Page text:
You also want to be able to anchor your trampoline, and you can’t easily install anchors into concrete.

6. The trampoline should not be placed near a swimming pool

Trampolines should not go next to the swimming pool. They shouldn’t even be close enough to be easily dragged to be next to the swimming pool. There is no planet where jumping from a trampoline into a pool is a good idea.

Even if the kids can get enough bounce clearance over the pool fence it’s not a good idea. Even if you have a very deep pool. And there is minimal coping around the pool. And even if the kids try to persuade you that it would be an excellent idea. It’s still not a good idea.

7. The outdoor trampoline shouldn’t go inside a house or regular garage

It almost goes without saying, because there is almost no indoor area in a residential house that would have enough clearance above the trampoline. Even if the kids promise not to jump too high, it’s still really not a good idea.

There are barns or industrial sheds that might have enough clearance. If you already have one of these in your yard, or you’ve been waiting for an excuse to get one, this might be suitable. Watch out for beams or lights across the headspace, and don’t place it directly next to a wall.

Frequently Asked Questions

How to check if the ground for your trampoline is level?

Put a stick at each side of the place you want your trampoline to be. Tie a piece of bricklayer’s string between each stick, measured 6 inches from the ground. Then get a spirit level, and put it against the string in the center. If the bubble is in the center of the two marks, then the ground is level.

Take the strings out of the ground, move a quarter-way around the space, and then measure how level the ground is in the other direction.

Will a trampoline kill grass?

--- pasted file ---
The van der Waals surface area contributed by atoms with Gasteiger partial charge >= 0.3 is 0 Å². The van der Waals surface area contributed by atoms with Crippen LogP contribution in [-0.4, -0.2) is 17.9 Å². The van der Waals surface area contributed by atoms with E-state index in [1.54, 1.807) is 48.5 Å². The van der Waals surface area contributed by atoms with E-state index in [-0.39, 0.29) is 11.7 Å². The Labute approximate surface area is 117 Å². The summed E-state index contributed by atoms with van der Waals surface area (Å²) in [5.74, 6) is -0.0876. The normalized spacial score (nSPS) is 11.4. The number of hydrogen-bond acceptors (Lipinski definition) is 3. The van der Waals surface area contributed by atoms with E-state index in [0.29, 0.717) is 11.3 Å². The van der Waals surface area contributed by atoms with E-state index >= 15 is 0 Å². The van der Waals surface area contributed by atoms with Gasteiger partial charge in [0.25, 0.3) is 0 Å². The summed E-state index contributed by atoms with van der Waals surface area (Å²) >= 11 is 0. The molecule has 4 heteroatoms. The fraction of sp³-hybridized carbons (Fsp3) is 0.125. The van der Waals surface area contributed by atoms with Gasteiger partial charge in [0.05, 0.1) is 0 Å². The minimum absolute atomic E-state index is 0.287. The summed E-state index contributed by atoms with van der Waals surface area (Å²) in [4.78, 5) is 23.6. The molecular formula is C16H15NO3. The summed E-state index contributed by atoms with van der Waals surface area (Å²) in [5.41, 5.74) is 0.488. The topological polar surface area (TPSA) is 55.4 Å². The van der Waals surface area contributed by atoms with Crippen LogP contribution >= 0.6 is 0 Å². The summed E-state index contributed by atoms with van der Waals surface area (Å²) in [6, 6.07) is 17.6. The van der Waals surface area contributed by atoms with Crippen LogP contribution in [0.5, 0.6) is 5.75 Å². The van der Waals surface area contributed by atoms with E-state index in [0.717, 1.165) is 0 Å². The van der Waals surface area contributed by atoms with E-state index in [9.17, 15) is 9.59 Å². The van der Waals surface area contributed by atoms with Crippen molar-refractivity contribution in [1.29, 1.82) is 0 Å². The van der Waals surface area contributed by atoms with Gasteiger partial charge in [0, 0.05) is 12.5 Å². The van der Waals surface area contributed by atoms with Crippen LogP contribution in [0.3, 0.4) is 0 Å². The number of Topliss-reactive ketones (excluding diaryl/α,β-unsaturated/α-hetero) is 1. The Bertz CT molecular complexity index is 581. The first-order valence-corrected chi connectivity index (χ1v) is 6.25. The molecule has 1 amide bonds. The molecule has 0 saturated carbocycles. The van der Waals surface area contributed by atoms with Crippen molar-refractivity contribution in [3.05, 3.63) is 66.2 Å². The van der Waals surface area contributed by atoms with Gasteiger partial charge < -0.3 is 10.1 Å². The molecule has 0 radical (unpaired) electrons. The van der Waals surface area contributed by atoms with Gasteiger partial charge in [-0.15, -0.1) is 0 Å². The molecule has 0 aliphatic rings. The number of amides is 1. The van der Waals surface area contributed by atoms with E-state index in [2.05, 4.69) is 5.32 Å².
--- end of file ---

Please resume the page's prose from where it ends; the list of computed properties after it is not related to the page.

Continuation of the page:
Most likely. Trampoline mats are made of thick plastic mesh, often with a UV protection layer built in. This stops most sunlight from getting to the grass underneath. So yes, the trampoline will probably kill grass. Some people move their trampoline every week or two so that the grass gets a chance to recover. Others say that this is way too much work, and they’ll fix the lawn when the kids leave home.

Can I put the trampoline on a slope?

No, you shouldn’t put the trampoline on a slope. The kids bouncing on the trampoline will be bounced down the slope. And if the trampoline has any tendency to ‘walk’, it will also move itself down the slope. If you only have a slope in your yard, carve out a small flat level terrace (probably with a reinforced wall) for the trampoline to sit on.

Can I put a trampoline on a deck?

Possibly yes, but if you have anywhere else to put it, that would be better. There is a lot of force on the trampoline’s frame with each bounce, and ideally, the energy of this moves into an impact-absorbing surface so that the frame is not unduly stressed. If impact is going onto decking, then that energy will go into the decking wood as well as the structural supports. You want the supporting structure of the deck to be super strong, as well as the decking itself. Every piece of decking and supporting structure should be sound, with no rot or sagging.

You also want to watch out that you are not too close to the edge with a big drop just beyond. Finally, there should be nothing above the deck where you put the trampoline, including the eaves of the house, guttering or roofing.


By following the 7 Rules for Ideal trampoline Placement in the yard, you’ll set your kids up for hours of trampoline fun. I do hope this article has helped you decide where to put your trampoline.